Though the exhibit is no longer on display, catalogs featuring prints of the Menaboni paintings can be purchased online through the Oak Hill Gift Shop.

Catalog cover designed by Kathy Clements

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James Childre

Photo courtesy of

Not long ago, we were pleased to share the story of an impressive group of Berry Academy alumni celebrating the golden anniversary of their championship basketball season. Now an effort is underway to recognize the achievements of the many men and women who excelled as high school athletes during that special era in Berry history.

The new Berry High School/Academy Athletic Hall of Fame is meant to honor alumni who achieved at a high level and gained notable recognition in an official school-recognized sport; received a varsity letter or the equivalent; and demonstrated the highest levels of integrity, character and sportsmanship. Nominations may be submitted electronically or by mail to Berry College Athletic Department, Hall of Fame Selection Committee, P.O. Box 495015, Mount Berry, Ga., 30149. The deadline for consideration is Oct. 6.

If you’re not familiar with Berry’s proud heritage in high school athletics, click here to learn more.

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Caitlyn JansenWhen Berry’s highly successful volleyball program returns to action this fall, Caitlyn Jansen (14G) will be at the helm. She succeeds Mika Robinson, whose eight-year tenure came to a close when she accepted a similar role at Rollins College in Florida.

Jansen has been a familiar face on the Berry bench for the last four seasons, serving as a graduate assistant in 2012 before being promoted to full-time assistant in 2013. During this time, Berry has posted an impressive 94-36 record while earning two Southern Athletic Association regular-season championships, a pair of SAA tournament crowns and two NCAA Division III national tournament appearances. Last summer, she served as assistant coach under Robinson during an all-star tour of Brazil.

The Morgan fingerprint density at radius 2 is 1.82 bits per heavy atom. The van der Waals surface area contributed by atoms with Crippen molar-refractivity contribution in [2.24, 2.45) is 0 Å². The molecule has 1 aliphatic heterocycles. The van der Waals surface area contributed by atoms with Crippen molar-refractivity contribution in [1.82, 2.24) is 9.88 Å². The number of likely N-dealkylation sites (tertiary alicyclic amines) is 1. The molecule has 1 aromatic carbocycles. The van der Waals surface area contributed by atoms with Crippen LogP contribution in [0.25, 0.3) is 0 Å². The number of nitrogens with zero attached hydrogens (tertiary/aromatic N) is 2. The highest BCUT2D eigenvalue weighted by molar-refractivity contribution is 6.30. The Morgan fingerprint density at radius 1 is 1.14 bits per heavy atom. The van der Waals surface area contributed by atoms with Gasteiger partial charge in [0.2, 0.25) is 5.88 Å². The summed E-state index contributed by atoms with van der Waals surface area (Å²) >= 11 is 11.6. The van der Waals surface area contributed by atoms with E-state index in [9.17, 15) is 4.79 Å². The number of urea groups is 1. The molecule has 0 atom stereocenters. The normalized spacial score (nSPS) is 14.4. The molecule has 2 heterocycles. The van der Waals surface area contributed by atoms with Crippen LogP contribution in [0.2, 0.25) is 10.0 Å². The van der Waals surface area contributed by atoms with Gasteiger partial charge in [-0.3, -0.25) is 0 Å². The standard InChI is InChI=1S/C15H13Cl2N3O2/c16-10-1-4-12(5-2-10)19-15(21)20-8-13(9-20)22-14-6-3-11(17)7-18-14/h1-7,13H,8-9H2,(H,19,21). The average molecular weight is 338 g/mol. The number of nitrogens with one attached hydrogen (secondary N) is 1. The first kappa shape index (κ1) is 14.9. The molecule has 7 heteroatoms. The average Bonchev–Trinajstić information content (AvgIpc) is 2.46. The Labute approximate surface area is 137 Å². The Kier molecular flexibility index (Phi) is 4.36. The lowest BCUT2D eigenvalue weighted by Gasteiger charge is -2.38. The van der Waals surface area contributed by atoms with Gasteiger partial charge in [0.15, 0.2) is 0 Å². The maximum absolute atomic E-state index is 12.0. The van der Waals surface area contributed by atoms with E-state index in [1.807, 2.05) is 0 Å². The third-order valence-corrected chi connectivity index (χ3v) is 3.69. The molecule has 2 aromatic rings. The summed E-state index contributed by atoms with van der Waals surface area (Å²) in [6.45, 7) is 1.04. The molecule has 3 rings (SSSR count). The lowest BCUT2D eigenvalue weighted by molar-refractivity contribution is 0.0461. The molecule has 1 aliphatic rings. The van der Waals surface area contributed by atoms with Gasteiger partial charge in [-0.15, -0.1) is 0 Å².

Before coming to Berry, Jansen played and later coached at Christopher Newport University, where she was 2009 USA South Conference Player of the Year and a two-time All-American. As an assistant coach in 2011, she helped Christopher Newport advance to the Division III national finals.

“I am extremely excited that Caitlyn has accepted our offer to be our next women’s volleyball coach,” said Berry Athletic Director Todd Brooks. “She had a storied career as a student-athlete at Christopher Newport University and has been an integral part of our volleyball program as our assistant coach. These experiences have prepared her well for this opportunity.”

Read more.

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Henson1In our last issue, we asked you to tell us which Berry-themed Christmas gift you’d most enjoy. The most popular answer turned out to be Berry itself! More specifically, the top choice – with 38 percent of the vote – was a weekend getaway on campus. Next, with 28 percent, was a sampling of Berry cheese and produce, followed by a night out with your best Berry friends (20 percent), a guided tour of Berry movie locations (10 percent) and treats made of Berry-ground corn meal (4 percent).

This month, we’re launching a new interactive feature – Berry trivia! A picture of Berry’s first-ever graduate is posted at left. Can you name him?

Share your answer on Twitter with the hashtag #berrycollegetrivia and you might just get a mention in our next issue.